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“ Spence's Anecdotes," which are frequently quoted and referred to in Johnson's “ Lives of the Poets,” are in a manuscript collection, made by the Reverend Mr. Joseph Spence (1), containing a number of particulars concerning eminent men. To each anecdote is marked the name of the person on whose authority it is mentioned. This valuable collection is the property of the Duke of Newcastle, who, upon the application of Sir Lucas Pepys, was pleased to permit it to be put into the hands of Dr. Johnson, who I am sorry to think made but an awkward return. “ Great assistance,” says he “ has been given me by Mr. Spence's Collection, of which I consider the communication as a favour worthy of public acknowledgment:" but he has not owned to whom he was obliged ; so that the acknowledgment is unappropriated to his grace. (2)

While the world in general was filled with admiration of Johnson's " Lives of the Poets,” there were narrow circles in which prejudice and resentment were fostered, and from which attacks of different sorts issued against him. (3) By some violent Whigs

Not ten copies were called for. It may be presumed that the owners of the former editions had bound their sets; but it must also be observed, that the alterations were not considerable. -C.

(1) The Rev. Joseph Spence, A. M. Rector of Great Har. wood in Buckinghamshire, and Prebendary of Durham, died at Byfleet in Surrey, August 20, 1768. He was a fellow of New College in Oxford, and held the office of Professor of Poetry in that University from 1728 to 1738. — M.

(2) It appears from a letter of Mrs. Boscawen in Hannah More's Memoirs, that she was the person who procured Johnson the loan of Spence's papers. C.

(3) From this disreputable class, I except an ingenious though not satisfactory defence of Hammond, which I did not see till

he was arraigned of injustice to Milton; by some Cambridge men, of depreciating Gray; and his expressing with a dignified freedom what he really thought of George, Lord Lyttelton, gave offence to some of the friends of that nobleman, and particularly produced a declaration of war against him from Mrs. Montagu, the ingenious essayist on Shakspeare, between whom and his lordship a commerce of reciprocal compliments had long been carried on. In this war the smaller powers in alliance with him were of course led to engage, at least on the defensive, and thus I for one was excluded from the enjoyment of “ A Feast of Reason, such as Mr. Cumberland has described, with a keen yet just and delicate pen, in his “ Observer.” These minute inconveniences gave not the least disturbance to Johnson. He nobly said, when I talked to him of the feeble though shrill outcry which had been raised, “ Sir, I considered myself as intrusted with a certain portion of truth. I have given my opinion sincerely; let them show where they think me wrong."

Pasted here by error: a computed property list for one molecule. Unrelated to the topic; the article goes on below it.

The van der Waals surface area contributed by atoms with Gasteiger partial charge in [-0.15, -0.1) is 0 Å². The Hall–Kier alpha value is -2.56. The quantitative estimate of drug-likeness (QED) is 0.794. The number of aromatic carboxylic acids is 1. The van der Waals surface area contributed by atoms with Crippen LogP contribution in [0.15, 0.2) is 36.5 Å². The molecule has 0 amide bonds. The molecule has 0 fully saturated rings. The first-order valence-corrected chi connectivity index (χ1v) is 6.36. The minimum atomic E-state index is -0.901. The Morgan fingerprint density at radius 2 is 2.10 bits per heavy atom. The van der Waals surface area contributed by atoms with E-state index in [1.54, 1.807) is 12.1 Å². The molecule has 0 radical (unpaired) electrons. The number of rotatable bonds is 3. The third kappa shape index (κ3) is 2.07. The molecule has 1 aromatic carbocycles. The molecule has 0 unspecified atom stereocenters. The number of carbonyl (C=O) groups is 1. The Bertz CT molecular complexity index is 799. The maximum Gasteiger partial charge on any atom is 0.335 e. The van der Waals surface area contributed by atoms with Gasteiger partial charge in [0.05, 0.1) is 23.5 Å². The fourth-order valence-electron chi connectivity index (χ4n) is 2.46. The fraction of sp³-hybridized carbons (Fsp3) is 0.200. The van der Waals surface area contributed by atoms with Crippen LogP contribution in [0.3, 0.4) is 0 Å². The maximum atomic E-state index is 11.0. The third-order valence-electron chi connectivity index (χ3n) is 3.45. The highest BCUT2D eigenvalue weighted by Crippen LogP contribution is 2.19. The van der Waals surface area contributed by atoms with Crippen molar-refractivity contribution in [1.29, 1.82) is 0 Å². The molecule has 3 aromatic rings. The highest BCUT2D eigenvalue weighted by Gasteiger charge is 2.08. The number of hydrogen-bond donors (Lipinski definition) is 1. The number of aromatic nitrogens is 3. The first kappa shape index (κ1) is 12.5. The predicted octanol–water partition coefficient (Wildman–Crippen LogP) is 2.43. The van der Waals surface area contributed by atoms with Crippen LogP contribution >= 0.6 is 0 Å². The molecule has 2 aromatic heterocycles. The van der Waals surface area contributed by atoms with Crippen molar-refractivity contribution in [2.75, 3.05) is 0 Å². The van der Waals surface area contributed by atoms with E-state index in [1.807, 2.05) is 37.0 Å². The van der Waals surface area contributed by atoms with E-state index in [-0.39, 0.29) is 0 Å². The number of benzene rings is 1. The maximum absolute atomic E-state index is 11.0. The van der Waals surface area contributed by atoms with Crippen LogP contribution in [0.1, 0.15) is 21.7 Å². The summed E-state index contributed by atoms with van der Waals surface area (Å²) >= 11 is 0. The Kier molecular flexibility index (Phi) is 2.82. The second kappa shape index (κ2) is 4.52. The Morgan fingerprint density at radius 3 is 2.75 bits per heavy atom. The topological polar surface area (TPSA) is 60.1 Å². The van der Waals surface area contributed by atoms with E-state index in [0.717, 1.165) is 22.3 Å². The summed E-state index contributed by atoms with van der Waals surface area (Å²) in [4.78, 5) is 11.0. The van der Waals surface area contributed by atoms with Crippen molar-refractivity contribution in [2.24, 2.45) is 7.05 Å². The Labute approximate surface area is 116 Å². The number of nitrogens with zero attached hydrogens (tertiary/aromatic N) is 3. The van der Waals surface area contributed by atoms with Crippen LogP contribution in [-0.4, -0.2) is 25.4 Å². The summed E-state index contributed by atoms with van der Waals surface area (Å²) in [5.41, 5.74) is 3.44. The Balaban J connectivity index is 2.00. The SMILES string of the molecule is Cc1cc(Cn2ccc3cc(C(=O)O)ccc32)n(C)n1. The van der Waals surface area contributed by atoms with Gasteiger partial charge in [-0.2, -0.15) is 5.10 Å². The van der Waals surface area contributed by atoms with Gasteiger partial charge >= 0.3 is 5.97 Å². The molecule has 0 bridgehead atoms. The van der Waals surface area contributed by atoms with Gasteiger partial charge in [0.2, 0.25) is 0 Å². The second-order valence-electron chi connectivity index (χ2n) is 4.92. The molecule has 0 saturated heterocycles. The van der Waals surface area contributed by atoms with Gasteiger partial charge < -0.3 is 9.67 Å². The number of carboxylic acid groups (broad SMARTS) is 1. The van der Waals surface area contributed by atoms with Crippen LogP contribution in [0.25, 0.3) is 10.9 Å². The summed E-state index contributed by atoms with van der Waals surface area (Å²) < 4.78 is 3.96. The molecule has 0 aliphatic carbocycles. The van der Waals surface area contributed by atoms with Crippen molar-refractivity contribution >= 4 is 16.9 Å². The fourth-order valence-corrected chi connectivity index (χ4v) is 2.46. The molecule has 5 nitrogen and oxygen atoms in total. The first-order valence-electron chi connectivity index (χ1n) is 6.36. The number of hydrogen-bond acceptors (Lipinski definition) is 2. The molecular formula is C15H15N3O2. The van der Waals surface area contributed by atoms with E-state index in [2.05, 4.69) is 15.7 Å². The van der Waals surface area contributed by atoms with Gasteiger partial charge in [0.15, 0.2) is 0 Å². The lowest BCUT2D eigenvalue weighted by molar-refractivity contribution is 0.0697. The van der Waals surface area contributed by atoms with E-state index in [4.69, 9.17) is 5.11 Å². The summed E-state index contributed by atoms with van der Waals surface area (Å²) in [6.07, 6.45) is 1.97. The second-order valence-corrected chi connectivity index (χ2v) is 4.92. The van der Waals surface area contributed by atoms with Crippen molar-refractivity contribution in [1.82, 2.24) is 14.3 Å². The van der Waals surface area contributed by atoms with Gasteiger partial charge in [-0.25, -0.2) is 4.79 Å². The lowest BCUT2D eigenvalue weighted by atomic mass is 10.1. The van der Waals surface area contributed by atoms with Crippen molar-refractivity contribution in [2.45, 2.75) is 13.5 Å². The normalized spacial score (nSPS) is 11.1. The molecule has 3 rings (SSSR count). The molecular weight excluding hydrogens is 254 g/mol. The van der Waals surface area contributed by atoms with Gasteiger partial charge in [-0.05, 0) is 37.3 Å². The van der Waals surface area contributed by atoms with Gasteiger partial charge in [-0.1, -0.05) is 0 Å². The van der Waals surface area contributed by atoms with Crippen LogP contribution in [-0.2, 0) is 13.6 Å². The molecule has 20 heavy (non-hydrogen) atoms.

iately, by the favour of its author, my amiable friend, the Reverend Mr. Bevil, who published it without his name. It is juvenile performance, but elegantly written, with classical enthusiasm of sentiment, and yet witu a becoming modesty, and great respect for Dr. Johnson,

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37

CHAPTER II.

1781.

sons.

Warren Hastings. - Liberty and Necessity. - Picture

of a Man, by Shakspeare and by Milton. Regia stration of Deeds.--- Duty of a Member of Parliament, Deportment of a Bishop. 66Merriment of Pur

Zachariah Mudge. Dr. Walter Harte. Scale of Liquors. Dancing. - Sir Philip Jennings Clerk.- American War. - Dudley Long. Exaggerated Praise. -Learning to Talk.Veracity.

Death of Mr. Thrale. Queen's Arms Club. Constructive Treason. Castes of Men, Passion Week. Addison. Blackstone. Steele. - Edu cating by Lectures. The Resurrection. Appa ritions.

While my friend is thus contemplated in the splendour derived from his last and perhaps most admirable work, I introduce him with peculiar propriety as the correspondent of Warren Hastings ! a man whose regard reflects dignity even upon Johnson; a man, the extent of whose abilities was equal to that of his power; and who, by those who are fortunate enough to know him in private life, is admired for his literature and taste, and beloved for the candour, moderation, and mildness of his character. Were I capable of paying a suitable tribute of admiration to him, ' should certainly not with.

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